“One important area of agreement is the recognition that the Department of Homeland Security must be given the job of protecting the dot gov and dot com domains. In other words, DHS will be the new sheriff in cyber town that we need”, Lieberman said, referring to agreement between the White House proposal and legislation he introduced with Sen. Susan Collins (R-Maine) and Sen. Tom Carper (D-Del.).
Among other things, the Obama administration proposal would shift responsibility for implementation of the Federal Information Security Management Act (FISMA) from the Office of Management and Budget to DHS.
“The administration proposal would update the Federal Information Security Management Act (FISMA) and formalize DHS’ current role in managing cybersecurity for the federal government’s civilian computers and networks, in order to provide departments and agencies with a shared source of expertise. The legislation would also promote the ongoing transformation of FISMA toward increased automation and performance based security measures”, administration officials said in joint testimony submitted to the committee.
Testifying before the committee were Philip Reitinger, deputy under secretary for national protection and programs directorate at DHS; Robert J. Butler, deputy assistant secretary of defense for cyber policy; Ari Schwartz, senior internet policy advisor with National Institute of Standards and Technology; and Jason Chipman, senior counsel to the deputy US Attorney General.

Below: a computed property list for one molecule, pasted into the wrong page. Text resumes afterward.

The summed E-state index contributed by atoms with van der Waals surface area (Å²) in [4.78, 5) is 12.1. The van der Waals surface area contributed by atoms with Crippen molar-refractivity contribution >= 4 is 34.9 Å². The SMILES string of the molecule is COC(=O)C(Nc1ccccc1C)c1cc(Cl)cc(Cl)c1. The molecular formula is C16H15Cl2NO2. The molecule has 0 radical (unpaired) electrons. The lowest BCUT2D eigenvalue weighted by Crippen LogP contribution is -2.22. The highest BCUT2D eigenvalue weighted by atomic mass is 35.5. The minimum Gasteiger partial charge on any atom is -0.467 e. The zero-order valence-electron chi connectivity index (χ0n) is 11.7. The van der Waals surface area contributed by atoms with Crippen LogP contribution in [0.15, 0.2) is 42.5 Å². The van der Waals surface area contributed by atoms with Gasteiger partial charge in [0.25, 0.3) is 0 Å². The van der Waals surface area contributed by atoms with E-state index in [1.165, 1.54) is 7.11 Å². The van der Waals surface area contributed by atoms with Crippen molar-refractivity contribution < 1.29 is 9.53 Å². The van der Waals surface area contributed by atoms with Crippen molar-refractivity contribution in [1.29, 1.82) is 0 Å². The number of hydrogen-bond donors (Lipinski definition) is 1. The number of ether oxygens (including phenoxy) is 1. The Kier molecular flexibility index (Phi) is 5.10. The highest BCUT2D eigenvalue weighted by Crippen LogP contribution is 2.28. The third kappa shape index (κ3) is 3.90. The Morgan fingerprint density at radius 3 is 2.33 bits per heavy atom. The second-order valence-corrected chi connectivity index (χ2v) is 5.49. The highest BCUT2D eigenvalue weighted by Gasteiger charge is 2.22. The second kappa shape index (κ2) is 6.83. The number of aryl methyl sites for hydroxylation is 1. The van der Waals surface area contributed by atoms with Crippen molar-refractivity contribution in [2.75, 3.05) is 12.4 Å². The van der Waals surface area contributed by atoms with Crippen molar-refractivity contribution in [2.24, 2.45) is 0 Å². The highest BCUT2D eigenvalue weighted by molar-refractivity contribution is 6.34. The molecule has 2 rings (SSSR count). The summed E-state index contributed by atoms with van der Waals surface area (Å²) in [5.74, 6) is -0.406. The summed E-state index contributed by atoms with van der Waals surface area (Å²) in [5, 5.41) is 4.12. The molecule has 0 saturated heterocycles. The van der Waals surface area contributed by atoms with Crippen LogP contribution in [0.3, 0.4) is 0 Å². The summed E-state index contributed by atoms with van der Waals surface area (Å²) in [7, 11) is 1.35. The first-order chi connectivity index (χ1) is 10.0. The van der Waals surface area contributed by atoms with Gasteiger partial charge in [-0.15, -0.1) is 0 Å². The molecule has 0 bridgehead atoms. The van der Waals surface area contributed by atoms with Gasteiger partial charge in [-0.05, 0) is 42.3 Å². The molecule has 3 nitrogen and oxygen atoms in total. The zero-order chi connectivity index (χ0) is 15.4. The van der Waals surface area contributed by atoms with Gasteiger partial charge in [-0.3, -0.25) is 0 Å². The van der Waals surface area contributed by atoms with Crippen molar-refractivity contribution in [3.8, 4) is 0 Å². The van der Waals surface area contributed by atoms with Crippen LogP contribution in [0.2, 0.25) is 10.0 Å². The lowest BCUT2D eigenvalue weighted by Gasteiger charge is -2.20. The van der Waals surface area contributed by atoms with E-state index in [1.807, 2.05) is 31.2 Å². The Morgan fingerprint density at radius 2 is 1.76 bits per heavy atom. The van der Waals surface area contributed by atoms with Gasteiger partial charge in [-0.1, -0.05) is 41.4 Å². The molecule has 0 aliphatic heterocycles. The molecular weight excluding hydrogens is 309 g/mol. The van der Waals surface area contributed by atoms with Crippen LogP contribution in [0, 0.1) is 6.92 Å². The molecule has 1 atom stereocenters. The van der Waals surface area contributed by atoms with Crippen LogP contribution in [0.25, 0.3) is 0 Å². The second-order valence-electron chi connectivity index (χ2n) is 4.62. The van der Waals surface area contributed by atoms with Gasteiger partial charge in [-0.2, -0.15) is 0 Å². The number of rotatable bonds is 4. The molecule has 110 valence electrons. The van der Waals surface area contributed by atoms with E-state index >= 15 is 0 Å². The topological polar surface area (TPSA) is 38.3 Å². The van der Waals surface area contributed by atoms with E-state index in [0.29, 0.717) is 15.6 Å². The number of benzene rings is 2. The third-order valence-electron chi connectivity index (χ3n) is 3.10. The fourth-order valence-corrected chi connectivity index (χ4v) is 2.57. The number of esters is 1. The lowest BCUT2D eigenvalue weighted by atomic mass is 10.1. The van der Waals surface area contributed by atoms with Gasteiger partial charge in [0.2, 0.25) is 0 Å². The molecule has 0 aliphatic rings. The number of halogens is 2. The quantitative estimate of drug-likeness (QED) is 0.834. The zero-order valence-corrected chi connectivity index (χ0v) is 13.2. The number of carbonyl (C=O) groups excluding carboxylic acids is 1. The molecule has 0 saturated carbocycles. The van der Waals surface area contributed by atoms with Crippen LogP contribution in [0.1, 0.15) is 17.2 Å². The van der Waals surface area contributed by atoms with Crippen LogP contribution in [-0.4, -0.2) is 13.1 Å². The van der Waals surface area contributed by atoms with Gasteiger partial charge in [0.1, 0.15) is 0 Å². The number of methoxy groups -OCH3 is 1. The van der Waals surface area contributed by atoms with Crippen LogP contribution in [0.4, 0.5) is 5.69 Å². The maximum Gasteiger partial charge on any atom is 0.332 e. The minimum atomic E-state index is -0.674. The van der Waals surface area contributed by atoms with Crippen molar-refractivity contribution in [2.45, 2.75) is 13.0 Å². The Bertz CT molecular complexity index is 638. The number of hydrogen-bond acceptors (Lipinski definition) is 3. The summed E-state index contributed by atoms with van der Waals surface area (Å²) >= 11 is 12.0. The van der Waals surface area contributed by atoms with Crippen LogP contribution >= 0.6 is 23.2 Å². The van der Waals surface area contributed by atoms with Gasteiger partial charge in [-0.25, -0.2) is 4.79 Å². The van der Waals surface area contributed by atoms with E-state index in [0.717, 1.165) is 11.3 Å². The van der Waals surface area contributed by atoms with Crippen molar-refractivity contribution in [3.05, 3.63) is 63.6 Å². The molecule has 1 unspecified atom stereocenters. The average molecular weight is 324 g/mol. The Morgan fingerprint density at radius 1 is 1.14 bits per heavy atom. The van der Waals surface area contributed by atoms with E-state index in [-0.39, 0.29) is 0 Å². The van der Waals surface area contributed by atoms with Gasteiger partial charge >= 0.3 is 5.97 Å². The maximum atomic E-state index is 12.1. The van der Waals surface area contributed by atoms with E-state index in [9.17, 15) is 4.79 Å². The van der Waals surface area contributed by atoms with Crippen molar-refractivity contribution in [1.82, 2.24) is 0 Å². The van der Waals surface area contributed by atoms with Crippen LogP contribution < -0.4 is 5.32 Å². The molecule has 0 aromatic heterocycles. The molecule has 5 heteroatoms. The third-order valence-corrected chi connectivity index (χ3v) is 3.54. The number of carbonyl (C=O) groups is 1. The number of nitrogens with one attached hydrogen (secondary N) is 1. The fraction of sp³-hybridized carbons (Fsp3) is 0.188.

While agreeing with many of the provisions of the White House proposal, Lieberman reiterated his call to establish a White House Office of Cyberspace Policy that would be headed by an official who would require Senate confirmation. Right now, the White House cybersecurity coordinator Howard Schmidt does not require Senate confirmation.
Lieberman also noted that the administration’s proposal does not contain a “kill switch” for the president in a cyber emergency, a provision that a bill he introduced in the last Congress contained but was absent from current legislation.
“Our bill would also clarify the president’s authority to act in the event of a true cyber emergency, while at the same time ensuring that the president cannot take any action that would limit free speech or ‘shut down’ the internet. In its original version this section was misconstrued, and we have tried to reassure everybody about the very, very limited circumstances under which the president could act, and the limited range of his actions. The administration believes that additional statutory authority is unnecessary because the president has the authority that we gave him in this proposal already in existing law”, Lieberman said.